Comparison of vibrational density of states of Si atoms on the surface of Si–W nanowire with different W coverages

Grahic Jump Location
Figure 4

Participation ratio (a) and mode weight factor (b) of each vibrational eigen-mode for Si–W nanowires with different W coverages. Color code in (b): red: Si core, blue: Si–W interface, pink: W interior.

Grahic Jump Location
Figure 5

Thermal conductivity of 9 × 9 × 302 u.c. and 16 × 16 × 302 u.c. (164 nm long) Si nanowire with Ge inclusions as a function of Ge volume percentage with 0% denotes pure Si nanowire. The right axis is the reduction percentage of the thermal conductivity of the Si nanowire with Ge inclusions relative to that of pure Si nanowire, as indicated by the arrow. Filled and open symbols are for the case of 9 × 9 × 302 u.c. and 16 × 16 × 302 u.c., respectively. (Inset) A segment of Si nanowire with Ge inclusions. Color coding: gray, Si; dark, Ge.

Grahic Jump Location
Figure 6

Thermal conductivity of Si nanowires with different types of inclusions. For all cases, the Si nanowire is 9 × 9 × 302 unit cells with nine inclusions and the radius of all inclusions is 2 Si unit cells. “m1”: pure Si nanowire; “m2”, “m4,” “m8”: atom mass in inclusions is 2, 4, and 8 times larger than normal Si, respectively; “m4x” and “m4xy”: same atom mass as “m4” but inclusions are randomly placed in x direction (also y direction for the later) to block the perfect lattice vibrations in that direction; “dia”: normal Si mass but interatomic interaction strength inside inclusions is eight times larger than normal Si (to mimic diamond inclusions); “Ge”: normal Ge inclusions; “voids”: remove atoms in inclusions.

Grahic Jump Location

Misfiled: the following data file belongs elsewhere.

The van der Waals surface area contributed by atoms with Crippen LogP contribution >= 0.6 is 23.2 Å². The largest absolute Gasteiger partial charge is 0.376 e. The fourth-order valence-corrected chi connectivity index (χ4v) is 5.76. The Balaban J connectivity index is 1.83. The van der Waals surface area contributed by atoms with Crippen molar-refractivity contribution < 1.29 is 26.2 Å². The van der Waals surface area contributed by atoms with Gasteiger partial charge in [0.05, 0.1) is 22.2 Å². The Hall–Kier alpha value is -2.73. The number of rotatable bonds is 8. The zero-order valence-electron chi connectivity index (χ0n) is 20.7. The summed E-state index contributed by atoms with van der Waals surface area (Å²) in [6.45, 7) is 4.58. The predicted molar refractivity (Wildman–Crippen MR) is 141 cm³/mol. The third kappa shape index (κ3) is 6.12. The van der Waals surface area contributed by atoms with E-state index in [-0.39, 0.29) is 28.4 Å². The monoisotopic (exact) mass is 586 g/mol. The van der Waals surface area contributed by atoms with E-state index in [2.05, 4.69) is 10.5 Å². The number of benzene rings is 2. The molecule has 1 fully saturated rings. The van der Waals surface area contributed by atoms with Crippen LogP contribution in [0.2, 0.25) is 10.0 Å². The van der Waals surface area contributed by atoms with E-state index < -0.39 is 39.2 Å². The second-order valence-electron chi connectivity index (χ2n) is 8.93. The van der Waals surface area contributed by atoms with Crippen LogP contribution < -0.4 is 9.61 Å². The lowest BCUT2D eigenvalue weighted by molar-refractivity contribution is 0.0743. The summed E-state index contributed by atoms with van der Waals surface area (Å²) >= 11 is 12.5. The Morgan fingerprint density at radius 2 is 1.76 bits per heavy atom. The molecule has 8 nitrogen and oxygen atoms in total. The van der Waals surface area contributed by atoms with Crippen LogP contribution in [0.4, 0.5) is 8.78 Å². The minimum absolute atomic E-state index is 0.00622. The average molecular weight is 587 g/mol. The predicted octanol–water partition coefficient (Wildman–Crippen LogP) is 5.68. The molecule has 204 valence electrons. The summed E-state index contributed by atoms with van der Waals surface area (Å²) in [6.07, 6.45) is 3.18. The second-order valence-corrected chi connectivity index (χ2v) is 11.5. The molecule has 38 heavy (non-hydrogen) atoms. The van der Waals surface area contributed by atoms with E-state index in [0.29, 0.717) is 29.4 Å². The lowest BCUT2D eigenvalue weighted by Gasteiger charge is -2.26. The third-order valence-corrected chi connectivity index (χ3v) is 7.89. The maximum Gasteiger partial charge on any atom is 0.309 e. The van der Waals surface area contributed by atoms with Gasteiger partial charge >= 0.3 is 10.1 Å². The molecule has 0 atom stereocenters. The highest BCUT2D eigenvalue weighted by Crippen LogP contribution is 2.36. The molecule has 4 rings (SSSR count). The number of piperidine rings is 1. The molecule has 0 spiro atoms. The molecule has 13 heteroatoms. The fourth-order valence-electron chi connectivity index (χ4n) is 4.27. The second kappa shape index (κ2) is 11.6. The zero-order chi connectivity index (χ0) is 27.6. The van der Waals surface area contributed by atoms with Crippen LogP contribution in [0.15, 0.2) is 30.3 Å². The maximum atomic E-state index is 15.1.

Figure 7

Thermal conductivity of Si-based core–shell nanowires with different shell structures. For all cases, the Si core is 6 × 6 × 307 unit cells. Si_NW: pure Si nanowire; SiC crystal: Si–core/crystalline-SiC-shell nanowire; SiC amphs: Si-core/amorphous-SiC-shell nanowire; GaN: Si-core/GaN-shell nanowire; AlN: Si-core/AlN-shell nanowire; SiO2 amphs: Si-core/amorphous-SiO2 -shell nanowire; Si3 N4 amphs: Si-core/amorphous-Si3 N4 -shell nanowire.

Grahic Jump Location
Figure 8

Comparison of vibrational density of states of Si atoms on the surface of Si core in Si-based core-shell nanowires with different shell structures

Grahic Jump Location
Figure 9

Calculated thermal conductivity of Si-core/SiO2 -shell nanowire versus nanowire length at 300 K with comparison to that of a pure Si nanowire. The right axis is the reduction percentage of the thermal conductivity of the Si-core relative to that of the pure Si nanowire, as indicated by the arrow. The dotted lines are fitting to the MD results and the dashed lines denote the upper limit of the thermal conductivity of an infinitely long Si nanowire with same cross-sectional size.

Tables

Errata

Discussions

Some tools below are only available to our subscribers or users with an online account.

Related Content

Customize your page view by dragging and repositioning the boxes below.

Related Journal Articles
Related eBook Content
Topic Collections

Sorry! You do not have access to this content. For assistance or to subscribe, please contact us:

  • TELEPHONE: 1-800-843-2763 (Toll-free in the USA)
  • EMAIL: asmedigitalcollection@asme.org
Sign In